Anti-extradition march in Yuen Long without police authorisation
by Paul Wang
Organisers have criticised triad hooligan violence and police inaction. Last Sunday, thugs in white T-shirts attacked activists, injuring at least 45 people, whilst the police arrived only 40 minutes after the incident. Protesters plan a "memorial" for Li Peng and bypass the police ban.
Hong Kong (AsiaNews) – A march is planned for tomorrow in Yuen Long, in the northern part of the New Territories, to protest the outbreak of violence against anti-extradition law activists last week at the Yuen Long MTR station.
Rally organisers plan to hold the protest march even though the police banned it, citing the risk of violence.
Last Sunday, after hundreds of thousands of people came together to demand the scrapping of the infamous extradition law.
Following the rally, a group of about 100 people, including members of local organised crime syndicates, dressed in white T-shirts and wielding iron bars and sticks, attacked protesters and pro-democracy activists. The latter were easily recognisable by their black T-shirts.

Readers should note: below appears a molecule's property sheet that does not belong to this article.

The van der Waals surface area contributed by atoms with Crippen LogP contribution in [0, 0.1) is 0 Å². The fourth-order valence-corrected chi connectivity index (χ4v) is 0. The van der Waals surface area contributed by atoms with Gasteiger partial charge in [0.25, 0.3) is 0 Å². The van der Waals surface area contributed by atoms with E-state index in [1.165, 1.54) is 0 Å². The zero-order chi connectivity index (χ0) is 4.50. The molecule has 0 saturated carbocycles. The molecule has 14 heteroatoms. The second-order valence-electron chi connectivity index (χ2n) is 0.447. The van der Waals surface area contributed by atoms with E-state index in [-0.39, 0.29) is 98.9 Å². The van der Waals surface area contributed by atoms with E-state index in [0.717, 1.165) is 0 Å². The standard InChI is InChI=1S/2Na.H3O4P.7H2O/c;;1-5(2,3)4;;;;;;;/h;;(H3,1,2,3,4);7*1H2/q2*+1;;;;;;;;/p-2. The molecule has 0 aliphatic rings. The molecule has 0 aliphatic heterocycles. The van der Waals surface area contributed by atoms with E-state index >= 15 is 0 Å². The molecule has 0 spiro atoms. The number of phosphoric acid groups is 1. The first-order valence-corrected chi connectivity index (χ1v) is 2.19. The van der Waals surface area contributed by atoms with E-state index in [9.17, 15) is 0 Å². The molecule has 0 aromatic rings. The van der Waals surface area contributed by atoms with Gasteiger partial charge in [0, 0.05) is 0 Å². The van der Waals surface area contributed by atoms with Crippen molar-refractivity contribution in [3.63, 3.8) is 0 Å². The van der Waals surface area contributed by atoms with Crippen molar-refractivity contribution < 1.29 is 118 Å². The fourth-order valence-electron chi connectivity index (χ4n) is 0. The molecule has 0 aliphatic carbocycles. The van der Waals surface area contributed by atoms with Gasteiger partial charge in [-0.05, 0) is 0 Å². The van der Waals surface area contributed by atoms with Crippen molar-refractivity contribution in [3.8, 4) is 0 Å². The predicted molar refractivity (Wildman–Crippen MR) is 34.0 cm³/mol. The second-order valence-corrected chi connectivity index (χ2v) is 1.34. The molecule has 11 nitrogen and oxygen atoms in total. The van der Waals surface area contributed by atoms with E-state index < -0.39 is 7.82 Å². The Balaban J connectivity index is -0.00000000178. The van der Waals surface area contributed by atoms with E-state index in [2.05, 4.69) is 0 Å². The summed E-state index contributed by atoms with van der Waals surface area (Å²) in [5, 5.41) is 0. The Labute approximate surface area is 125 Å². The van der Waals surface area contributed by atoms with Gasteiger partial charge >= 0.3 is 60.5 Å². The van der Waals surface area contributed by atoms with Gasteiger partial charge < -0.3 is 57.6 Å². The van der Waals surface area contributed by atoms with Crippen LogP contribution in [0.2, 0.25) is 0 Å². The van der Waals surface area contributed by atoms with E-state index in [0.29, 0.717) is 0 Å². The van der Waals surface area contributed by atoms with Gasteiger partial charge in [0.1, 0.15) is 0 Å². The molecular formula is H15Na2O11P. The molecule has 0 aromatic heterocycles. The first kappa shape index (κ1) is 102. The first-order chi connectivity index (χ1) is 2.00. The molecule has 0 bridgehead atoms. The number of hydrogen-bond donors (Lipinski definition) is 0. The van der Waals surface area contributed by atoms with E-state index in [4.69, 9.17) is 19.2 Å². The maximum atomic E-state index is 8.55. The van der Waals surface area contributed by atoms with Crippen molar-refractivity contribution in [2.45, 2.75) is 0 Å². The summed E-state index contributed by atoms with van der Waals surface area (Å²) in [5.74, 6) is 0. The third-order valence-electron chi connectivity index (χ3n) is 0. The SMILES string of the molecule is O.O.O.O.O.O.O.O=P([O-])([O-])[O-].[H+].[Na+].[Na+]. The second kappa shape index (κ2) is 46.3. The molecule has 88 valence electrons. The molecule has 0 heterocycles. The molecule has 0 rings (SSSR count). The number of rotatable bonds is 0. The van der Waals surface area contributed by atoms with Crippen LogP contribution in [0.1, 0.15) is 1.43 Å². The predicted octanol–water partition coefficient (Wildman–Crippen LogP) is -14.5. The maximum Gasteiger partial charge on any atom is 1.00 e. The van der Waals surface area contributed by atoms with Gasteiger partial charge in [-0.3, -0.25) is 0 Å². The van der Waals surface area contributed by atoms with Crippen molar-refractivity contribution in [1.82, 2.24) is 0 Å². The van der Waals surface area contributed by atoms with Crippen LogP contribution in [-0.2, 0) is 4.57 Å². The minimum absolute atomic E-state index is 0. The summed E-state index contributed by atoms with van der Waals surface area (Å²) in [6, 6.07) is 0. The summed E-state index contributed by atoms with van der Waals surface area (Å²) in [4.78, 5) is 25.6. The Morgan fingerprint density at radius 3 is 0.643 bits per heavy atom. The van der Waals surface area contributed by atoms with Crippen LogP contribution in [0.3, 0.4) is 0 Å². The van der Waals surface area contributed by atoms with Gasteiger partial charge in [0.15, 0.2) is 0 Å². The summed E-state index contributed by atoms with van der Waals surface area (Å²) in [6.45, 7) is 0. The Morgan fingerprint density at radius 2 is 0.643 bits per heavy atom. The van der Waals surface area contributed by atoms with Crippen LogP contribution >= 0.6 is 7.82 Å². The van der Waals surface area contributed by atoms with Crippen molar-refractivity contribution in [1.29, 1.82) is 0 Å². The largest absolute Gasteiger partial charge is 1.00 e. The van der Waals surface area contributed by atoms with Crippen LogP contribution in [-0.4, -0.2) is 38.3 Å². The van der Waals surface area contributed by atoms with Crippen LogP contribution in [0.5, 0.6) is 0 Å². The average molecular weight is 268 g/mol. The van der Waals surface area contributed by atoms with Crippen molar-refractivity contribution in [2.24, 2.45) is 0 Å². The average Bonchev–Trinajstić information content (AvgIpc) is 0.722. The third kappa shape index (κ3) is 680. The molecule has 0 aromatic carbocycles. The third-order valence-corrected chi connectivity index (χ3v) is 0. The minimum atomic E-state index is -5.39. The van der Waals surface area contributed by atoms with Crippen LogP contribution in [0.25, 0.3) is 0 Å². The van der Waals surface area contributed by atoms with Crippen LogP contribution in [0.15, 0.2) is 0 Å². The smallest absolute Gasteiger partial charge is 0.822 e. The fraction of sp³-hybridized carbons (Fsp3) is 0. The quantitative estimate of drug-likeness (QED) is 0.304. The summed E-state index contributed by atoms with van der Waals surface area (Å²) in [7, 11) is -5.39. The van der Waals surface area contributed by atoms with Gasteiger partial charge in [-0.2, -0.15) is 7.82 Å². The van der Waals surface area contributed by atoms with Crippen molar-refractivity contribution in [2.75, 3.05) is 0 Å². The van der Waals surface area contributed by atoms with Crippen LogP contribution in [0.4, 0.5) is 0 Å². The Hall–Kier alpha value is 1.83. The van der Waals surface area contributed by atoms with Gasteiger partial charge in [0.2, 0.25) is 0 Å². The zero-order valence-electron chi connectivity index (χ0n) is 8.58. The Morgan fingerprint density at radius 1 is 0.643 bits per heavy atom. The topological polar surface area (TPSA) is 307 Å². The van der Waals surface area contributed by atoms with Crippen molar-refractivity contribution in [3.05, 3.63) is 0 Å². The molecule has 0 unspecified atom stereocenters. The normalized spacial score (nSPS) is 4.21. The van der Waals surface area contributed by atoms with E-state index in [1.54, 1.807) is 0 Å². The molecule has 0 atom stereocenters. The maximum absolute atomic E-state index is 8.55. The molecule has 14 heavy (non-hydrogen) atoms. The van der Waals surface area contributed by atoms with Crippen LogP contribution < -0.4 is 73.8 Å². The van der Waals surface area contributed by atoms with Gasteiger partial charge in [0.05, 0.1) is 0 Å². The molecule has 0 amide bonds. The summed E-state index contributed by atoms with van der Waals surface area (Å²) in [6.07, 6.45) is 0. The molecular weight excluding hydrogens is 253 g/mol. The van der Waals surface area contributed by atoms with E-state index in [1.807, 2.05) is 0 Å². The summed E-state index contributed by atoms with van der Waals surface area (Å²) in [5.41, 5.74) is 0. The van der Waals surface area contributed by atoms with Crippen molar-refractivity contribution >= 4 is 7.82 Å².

The thugs injured at least 45 people and, in their anger, attacked MTR passengers, including a pregnant woman.
March organisers and pro-democracy groups slammed the violence, but also complained about police indifference. The latter showed up only 40 minutes later, this despite emergency calls.
According to police, the people in white T-shirts came from villages near Yuen Long, but also included members of the 14K and Wo Shing Wo triad gangs.
Organisers suspect that the attack, as well as police absence, were planned, in order to sow division and fear in the anti-extradition front.
Police said that tomorrow’s rally might spark more violence between the two groups; for this reason, it was banned. But organisers plan to go ahead anyway, even at the risk of being accused of illegal gathering.
Meanwhile, march supporters have launched an online brainstorming to find ways to circumvent the police ban. Some have suggested holding a "memorial" for former Chinese Premier Li Peng, who died last Monday. Hong Kong’s Public Order Ordinance does not apply to gathering for funeral purposes, or religious or cultural discussions.
Every year, Hong Kong marks the Tiananmen massacre with a memorial rally. For this reason, Li Peng, premier at the time of the crackdown, is seen by many as one of the main culprits.
Full Text Source: AsiaNewsIT